I Made Cottage Cheese Biscuits with a Recipe from 1958 (and I’ll Make Them Again with One Change)

Do these retro cottage cheese biscuits stand the test of time?

I’ve never met a biscuit I didn’t like. I love mile-high buttermilk biscuits with melt-in-your-mouth layers; fluffy cinnamon-dusted biscuits with dollops of blueberry preserves; cheesy garlic biscuits with flecks of caramelized cheddar—if it’s buttery and flaky, I want to eat it!

Being a lover of retro recipes and vintage cookbooks, I stumbled upon this recipe for cottage cheese biscuits in Carnation’s Easy-Does-It Cookbook from 1958. I firmly believe one can never have too many biscuit recipes in their arsenal, so I had to put this recipe to the test.

How to Make Cottage Cheese Biscuits

ingredients for Cottage Cheese Biscuits measured out into various bowls on a wooden tableAllison Robicelli for taste of Home

Like most biscuit recipes, the steps here are simple: mix dry ingredients, cut in butter, stir in liquid, cut into rounds and bake. In the original 1958 instructions, butter is cut into the flour using a handheld pastry cutter; if you don’t care to do things the old-fashioned way, make these cottage cheese biscuits in the food processor.

Ingredients

  • 2 cups sifted flour
  • 1 tablespoon baking powder
  • 1 teaspoon salt
  • 1/4 teaspoon cayenne pepper
  • 1/2 teaspoon celery seed
  • 1/4 cup soft butter
  • 1/2 cup cottage cheese
  • 3/4 cup evaporated milk

Directions

Step 1: Preheat the oven

Preheat oven to 425°F.

Step 2: Mix dry ingredients

In a bowl, combine flour, baking powder, salt, cayenne pepper and celery seed.

Step 3: Cut in butter

Cut butter into dry ingredients with a pastry blender until the mixture looks like coarse cornmeal.

Step 4: Stir in wet ingredients

mixing dough with a wooden spoon i na large glass bowlAllison Robicelli for taste of Home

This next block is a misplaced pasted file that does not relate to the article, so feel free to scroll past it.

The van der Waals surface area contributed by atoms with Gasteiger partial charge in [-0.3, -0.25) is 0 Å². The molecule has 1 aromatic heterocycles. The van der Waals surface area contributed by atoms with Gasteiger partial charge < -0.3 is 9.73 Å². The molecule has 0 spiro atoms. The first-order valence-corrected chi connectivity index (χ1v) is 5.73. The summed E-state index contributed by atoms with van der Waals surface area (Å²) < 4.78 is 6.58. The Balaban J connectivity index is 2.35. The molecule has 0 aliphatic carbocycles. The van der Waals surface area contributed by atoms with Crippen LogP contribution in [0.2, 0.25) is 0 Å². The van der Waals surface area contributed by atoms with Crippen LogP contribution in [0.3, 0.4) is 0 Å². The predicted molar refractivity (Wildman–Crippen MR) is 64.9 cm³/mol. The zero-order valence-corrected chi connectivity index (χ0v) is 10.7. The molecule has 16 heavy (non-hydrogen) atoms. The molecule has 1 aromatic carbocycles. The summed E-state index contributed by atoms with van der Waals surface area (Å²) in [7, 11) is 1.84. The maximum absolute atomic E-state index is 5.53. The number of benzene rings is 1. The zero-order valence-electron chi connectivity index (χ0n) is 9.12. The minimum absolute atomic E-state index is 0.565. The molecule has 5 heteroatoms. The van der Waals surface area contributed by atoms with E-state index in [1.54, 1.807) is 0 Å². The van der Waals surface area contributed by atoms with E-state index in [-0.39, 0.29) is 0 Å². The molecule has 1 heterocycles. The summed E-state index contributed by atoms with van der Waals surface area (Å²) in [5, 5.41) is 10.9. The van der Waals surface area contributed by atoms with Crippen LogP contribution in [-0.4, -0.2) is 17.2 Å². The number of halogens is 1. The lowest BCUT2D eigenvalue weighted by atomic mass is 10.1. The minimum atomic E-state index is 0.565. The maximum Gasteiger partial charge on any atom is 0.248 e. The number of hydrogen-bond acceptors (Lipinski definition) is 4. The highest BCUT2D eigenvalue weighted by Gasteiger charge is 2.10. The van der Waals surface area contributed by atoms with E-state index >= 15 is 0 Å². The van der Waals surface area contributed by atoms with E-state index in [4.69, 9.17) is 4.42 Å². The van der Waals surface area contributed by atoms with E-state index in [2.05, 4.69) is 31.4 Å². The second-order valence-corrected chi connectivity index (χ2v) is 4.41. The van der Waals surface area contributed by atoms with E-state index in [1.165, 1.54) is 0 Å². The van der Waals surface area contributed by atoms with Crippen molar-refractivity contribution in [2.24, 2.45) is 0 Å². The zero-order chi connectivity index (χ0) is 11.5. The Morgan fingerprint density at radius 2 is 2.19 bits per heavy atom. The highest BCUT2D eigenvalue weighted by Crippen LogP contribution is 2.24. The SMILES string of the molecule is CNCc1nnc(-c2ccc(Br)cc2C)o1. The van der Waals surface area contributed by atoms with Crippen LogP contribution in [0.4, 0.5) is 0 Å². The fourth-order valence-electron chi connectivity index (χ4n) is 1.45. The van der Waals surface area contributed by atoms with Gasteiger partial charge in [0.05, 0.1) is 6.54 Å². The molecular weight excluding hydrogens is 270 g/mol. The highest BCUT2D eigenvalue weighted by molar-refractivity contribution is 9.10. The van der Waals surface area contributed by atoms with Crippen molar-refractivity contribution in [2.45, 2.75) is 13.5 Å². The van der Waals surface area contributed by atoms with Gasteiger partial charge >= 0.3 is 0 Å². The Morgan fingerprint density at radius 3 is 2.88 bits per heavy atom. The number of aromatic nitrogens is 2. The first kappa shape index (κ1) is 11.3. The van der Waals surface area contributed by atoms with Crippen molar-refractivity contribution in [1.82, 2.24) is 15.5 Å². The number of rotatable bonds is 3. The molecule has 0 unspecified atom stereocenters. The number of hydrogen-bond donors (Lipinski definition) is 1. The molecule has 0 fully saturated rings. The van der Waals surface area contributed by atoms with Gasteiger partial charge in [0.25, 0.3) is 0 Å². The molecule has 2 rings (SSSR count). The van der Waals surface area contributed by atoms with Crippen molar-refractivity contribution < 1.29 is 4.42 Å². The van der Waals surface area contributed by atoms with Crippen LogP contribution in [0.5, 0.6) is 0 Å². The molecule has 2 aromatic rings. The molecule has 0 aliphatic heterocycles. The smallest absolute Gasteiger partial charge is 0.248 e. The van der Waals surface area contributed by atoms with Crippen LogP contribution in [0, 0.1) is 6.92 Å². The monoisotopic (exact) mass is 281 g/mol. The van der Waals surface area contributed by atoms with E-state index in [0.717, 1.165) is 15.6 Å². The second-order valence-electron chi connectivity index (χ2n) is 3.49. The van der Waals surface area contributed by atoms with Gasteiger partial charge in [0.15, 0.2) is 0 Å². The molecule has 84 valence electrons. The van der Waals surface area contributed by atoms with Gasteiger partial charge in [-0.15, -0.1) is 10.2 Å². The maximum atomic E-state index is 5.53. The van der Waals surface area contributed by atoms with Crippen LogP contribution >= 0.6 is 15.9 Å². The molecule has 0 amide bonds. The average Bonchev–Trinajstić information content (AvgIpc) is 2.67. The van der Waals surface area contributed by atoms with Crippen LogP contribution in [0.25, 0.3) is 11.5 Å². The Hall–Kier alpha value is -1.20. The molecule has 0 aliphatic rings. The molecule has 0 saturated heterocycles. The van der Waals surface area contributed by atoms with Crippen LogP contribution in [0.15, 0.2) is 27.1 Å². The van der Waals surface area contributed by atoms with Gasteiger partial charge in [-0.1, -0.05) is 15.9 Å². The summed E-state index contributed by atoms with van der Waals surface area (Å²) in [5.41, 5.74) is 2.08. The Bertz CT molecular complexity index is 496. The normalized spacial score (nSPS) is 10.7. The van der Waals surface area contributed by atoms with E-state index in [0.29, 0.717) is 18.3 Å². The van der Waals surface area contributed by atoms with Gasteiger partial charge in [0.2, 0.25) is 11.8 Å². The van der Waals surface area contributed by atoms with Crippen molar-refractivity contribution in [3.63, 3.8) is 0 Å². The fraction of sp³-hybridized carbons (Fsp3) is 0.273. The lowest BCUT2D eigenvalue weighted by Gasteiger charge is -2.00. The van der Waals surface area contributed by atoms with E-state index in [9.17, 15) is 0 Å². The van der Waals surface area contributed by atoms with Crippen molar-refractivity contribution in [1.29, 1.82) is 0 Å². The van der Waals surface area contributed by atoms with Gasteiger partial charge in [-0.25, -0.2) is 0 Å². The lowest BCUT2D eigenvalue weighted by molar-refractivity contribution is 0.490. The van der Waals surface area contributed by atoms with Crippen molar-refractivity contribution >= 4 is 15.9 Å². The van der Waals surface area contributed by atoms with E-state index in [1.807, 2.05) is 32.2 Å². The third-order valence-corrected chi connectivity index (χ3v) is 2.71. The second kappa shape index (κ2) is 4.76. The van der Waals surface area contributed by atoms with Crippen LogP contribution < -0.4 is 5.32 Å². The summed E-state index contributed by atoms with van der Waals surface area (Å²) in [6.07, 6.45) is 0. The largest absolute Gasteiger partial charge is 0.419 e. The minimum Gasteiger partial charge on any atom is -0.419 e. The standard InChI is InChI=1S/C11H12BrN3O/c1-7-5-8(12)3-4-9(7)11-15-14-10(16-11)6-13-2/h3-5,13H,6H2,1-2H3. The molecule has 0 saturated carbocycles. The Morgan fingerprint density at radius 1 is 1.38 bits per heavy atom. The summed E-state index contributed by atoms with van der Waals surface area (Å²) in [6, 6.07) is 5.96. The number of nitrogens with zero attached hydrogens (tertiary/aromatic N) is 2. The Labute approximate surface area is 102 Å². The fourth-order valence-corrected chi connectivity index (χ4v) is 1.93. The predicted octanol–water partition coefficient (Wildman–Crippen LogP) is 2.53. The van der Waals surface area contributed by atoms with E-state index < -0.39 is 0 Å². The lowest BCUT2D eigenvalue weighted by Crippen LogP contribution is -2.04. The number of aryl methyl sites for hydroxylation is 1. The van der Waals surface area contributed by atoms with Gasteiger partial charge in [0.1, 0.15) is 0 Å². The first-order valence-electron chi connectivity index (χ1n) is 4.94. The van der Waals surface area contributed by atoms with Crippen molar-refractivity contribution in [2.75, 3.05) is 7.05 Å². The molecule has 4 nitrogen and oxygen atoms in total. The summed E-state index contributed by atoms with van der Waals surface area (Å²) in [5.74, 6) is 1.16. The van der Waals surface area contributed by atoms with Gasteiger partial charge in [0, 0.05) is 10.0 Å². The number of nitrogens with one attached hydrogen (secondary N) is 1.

Add the cottage cheese and milk. Mix with a fork or wooden spoon.

Step 5: Roll out dough and cut biscuits

using a cookie cuttter to cut out circles from a sheet of Cottage Cheese Biscuit doughAllison Robicelli for taste of Home

Turn dough onto a lightly floured board and knead gently.

I recommend having at least 1/4 cup of flour in a small pile on the side of your board. The dough is rather sticky right after mixing, and you’ll need to add more flour while kneading and folding the dough. Add extra flour, as needed, a little bit at a time, until the dough just stops being sticky.

Roll dough about 1/2-inch thick and cut into biscuits.

Step 6: Bake

Bake for 12-15 minutes until brown. Cool for at least 5 minutes, then serve hot, warm or at room temperature.

You can brush them with melted butter right after they come out of the oven for a little extra richness!

Here’s What I Thought

Cottage Cheese Biscuits on a cutting boardAllison Robicelli for taste of Home

These cottage cheese biscuits are a dream recipe: super simple and spectacularly delicious. They’re crispy on the outside, and soft, pillowy and perfectly moist on the inside. There is no strong, pronounced flavor from the cottage cheese, but they are richer—the cheese giving the biscuits a more buttery flavor, without adding extra butter.

The biscuits are best eaten the day you make them, but if you have leftovers, they’ll stay moist and tender for at least a day. (For long-term storage, wrap individually and store in the freezer.)

The celery seed gives the cottage cheese biscuit a slightly sweet note, with the cayenne showing up on the back end of every bite. I, personally, would add a little more cayenne next time I made these, but the amount of spice is up to you. The texture of these biscuits is so great, I’d recommend playing around all sorts of different seasonings—like ranch powder or Old Bay—to come up with your own special “secret” recipe.

Recipes From the '50s That Deserve a Comeback
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Allison Robicelli
Allison Robicelli is a James Beard-nominated food and recipe writer, humorist, and the author of four (quite good) books. Her writing credits include the Washington Post, Bon Appetit, Food & Wine, Wine Enthusiast, Eater, Food52, The Takeout, and other major publications. Before becoming a full-time writer, she spent over a decade as a working chef, and was the co-owner of the acclaimed Robicelli's Bakery in Brooklyn, NY. In addition to food and comedy, she also writes about history, parenting, and cannabis. She lives in Baltimore, MD with her husband, two teenage sons, and four patient cats.